September 12 - judgement day for Europe?
by Francesco Guarascio
The next crucial date in the calendar for the future of Europe is set for the September 12 when the Germans will give their final response on the legality of the eurozone rescue fund, the Dutch people will vote for a new government and the European Commission is expected to unveil plans for a banking union, PublicServiceEurope.com reports
In recent months calendars have been filled with special dates, ultimate deadlines, make or break summits and top-level meetings - each presented as being decisive for the eurozone crisis. Each failed to deliver a lasting solution to the ongoing economic and financial turmoil. Therefore, expectations should not be high for the next special date - which by a pure coincidence of events will be September 12. Yet it would also be unwise to underestimate the importance of the outcomes of this 'Special 12'.
Perhaps, the most important decision will come from Germany. This should not be surprising as Berlin has gradually become the undisputed, yet not always impartial, arbiter of all important European decisions in the last few years. On September 12, the German Constitutional Court will deliver a long-awaited ruling over the legitimacy of the eurozone's permanent rescue fund - known as the European Stability Mechanism. The green light from Germany's top court is crucial to putting the fund in place, since the country will be the main contributor to the common pot. The ESM will replace the existing European Financial Stability Facility, boosting the size of the eurozone's financial firewall to €700 billion.
A possible intervention in the sovereign bond markets to help eurozone countries under attack, such as Spain or Italy, is deemed by experts as not possible without the resources of the ESM. The permanent fund was supposed to come into effect at the beginning of July, but German doubts delayed it – contributing to a temporary upsurge in the crisis. The ruling of the court is widely expected to be positive, although a surprise decision cannot be ruled out. Should the court approve the ESM, it is possible that the German constitutional judges will wish to add new strings to the use of the fund. It is unclear how far they might go. Negative reactions from the financial markets are possible if the conditions for the use of the ESM are set too high. The importance of the court ruling will also have to be weighed against the decisions expected in the crucial meeting of the European Central Bank in Frankfurt, next Thursday, on a possible bond buying programme for stressed countries.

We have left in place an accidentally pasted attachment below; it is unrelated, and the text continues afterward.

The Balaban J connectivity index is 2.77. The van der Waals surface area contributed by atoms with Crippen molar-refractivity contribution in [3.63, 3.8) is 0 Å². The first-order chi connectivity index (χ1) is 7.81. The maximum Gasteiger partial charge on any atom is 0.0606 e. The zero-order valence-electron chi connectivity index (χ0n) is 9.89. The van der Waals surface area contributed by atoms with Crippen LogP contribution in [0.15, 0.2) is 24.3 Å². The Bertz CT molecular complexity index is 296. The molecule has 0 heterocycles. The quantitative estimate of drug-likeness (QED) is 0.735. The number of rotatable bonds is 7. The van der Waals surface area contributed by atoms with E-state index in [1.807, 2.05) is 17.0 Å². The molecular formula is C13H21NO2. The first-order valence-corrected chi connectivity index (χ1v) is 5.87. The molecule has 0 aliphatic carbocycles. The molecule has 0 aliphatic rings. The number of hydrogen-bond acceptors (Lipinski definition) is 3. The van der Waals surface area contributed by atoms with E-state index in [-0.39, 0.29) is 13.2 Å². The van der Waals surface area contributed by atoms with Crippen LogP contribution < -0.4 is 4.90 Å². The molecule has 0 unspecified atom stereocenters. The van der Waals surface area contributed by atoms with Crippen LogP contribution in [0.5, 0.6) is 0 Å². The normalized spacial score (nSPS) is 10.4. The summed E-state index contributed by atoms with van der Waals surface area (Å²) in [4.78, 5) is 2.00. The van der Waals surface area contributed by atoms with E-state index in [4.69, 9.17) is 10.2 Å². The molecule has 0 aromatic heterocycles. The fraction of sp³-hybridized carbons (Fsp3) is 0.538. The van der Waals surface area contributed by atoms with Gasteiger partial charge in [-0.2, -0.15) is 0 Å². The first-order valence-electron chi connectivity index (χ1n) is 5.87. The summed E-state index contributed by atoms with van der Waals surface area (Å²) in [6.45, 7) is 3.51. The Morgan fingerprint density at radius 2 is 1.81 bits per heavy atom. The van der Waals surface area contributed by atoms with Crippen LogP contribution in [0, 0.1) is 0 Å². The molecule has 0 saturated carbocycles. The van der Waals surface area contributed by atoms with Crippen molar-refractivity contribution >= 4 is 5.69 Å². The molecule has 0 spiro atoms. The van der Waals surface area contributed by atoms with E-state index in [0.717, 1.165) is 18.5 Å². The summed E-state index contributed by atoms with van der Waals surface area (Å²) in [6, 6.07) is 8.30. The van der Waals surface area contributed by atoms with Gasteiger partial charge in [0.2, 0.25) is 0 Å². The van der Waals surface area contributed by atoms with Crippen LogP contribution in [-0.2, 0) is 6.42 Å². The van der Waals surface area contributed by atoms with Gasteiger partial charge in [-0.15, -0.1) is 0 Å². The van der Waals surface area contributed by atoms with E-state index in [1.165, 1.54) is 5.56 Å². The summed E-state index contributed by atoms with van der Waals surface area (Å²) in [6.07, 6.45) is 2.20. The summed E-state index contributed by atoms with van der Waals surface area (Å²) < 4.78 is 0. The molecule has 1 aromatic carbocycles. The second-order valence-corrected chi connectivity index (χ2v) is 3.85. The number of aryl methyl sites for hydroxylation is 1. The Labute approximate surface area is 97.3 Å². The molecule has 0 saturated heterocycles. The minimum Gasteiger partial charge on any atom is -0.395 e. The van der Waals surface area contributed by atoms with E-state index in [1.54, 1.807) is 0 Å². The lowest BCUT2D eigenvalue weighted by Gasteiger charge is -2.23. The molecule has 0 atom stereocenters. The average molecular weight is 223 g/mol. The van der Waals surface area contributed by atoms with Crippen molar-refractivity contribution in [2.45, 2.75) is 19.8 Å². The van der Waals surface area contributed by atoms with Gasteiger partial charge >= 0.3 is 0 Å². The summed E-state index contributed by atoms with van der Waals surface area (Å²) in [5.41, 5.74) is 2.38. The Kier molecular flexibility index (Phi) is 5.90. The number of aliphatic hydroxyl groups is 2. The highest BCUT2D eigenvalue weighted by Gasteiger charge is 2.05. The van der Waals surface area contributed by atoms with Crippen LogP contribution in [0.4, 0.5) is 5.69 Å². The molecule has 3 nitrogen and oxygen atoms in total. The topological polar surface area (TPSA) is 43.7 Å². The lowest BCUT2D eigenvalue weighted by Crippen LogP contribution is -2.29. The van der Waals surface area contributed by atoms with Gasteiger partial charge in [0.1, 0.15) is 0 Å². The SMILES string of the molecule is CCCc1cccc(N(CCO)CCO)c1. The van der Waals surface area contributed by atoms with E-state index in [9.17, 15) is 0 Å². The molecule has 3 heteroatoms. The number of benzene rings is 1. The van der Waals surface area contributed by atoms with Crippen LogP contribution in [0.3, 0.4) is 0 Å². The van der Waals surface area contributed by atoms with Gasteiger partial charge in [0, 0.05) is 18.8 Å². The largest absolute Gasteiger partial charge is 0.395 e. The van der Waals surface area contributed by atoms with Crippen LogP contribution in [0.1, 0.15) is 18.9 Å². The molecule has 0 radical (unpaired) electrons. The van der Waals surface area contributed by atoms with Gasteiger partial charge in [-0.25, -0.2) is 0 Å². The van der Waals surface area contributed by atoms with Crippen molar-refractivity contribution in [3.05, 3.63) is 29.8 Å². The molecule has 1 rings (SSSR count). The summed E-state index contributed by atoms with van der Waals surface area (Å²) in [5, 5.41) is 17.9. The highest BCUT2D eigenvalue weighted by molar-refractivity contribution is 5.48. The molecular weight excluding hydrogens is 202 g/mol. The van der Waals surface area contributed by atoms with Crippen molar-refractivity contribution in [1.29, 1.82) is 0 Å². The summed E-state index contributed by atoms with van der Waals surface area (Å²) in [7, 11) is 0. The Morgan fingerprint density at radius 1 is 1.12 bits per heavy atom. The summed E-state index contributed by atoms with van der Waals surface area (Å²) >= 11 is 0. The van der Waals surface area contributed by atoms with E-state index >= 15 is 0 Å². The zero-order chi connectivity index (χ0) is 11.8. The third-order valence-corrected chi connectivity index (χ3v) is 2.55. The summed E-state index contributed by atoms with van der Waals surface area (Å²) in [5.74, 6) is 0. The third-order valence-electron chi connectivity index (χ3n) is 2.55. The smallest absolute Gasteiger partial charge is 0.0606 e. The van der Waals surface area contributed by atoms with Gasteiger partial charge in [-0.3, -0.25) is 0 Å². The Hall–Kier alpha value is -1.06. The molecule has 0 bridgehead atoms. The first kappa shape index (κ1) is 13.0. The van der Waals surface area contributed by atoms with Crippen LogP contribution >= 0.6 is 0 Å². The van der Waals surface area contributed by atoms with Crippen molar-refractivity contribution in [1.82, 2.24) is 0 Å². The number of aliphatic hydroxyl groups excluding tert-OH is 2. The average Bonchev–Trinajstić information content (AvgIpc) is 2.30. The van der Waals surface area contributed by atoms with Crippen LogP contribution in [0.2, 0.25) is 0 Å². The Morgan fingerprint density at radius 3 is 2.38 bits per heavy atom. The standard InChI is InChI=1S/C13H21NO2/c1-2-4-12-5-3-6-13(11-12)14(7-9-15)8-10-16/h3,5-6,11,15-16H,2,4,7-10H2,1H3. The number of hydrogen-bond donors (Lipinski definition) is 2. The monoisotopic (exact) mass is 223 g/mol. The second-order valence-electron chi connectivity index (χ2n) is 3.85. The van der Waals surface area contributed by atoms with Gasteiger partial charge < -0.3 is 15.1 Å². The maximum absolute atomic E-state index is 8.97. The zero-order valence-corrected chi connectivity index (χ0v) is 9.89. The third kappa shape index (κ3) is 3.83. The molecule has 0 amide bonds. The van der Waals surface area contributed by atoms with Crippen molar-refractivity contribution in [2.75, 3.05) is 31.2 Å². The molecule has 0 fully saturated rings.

In parallel, the Netherlands will go to the ballot box in an election which could significantly change the country's stance over Europe and affect the balance of power in the continent. To date, the Dutch have been firm allies of the Germans in predicating fiscal discipline as a way out of the crisis. However, a new government could emerge from the polls and may instead oppose austerity and reject the pro-discipline treaty known as the 'fiscal compact,' which is one of the pillars of the draconian policies advocated by Berlin. The leftist Socialist Party stands to obtain its best result ever and is seen by some pollsters as the possible winner of the elections. Its charming leader, Emile Roemer, is staunchly opposed to cutting welfare expenditure at home for the sake of abiding by the tight fiscal discipline imposed by Germany.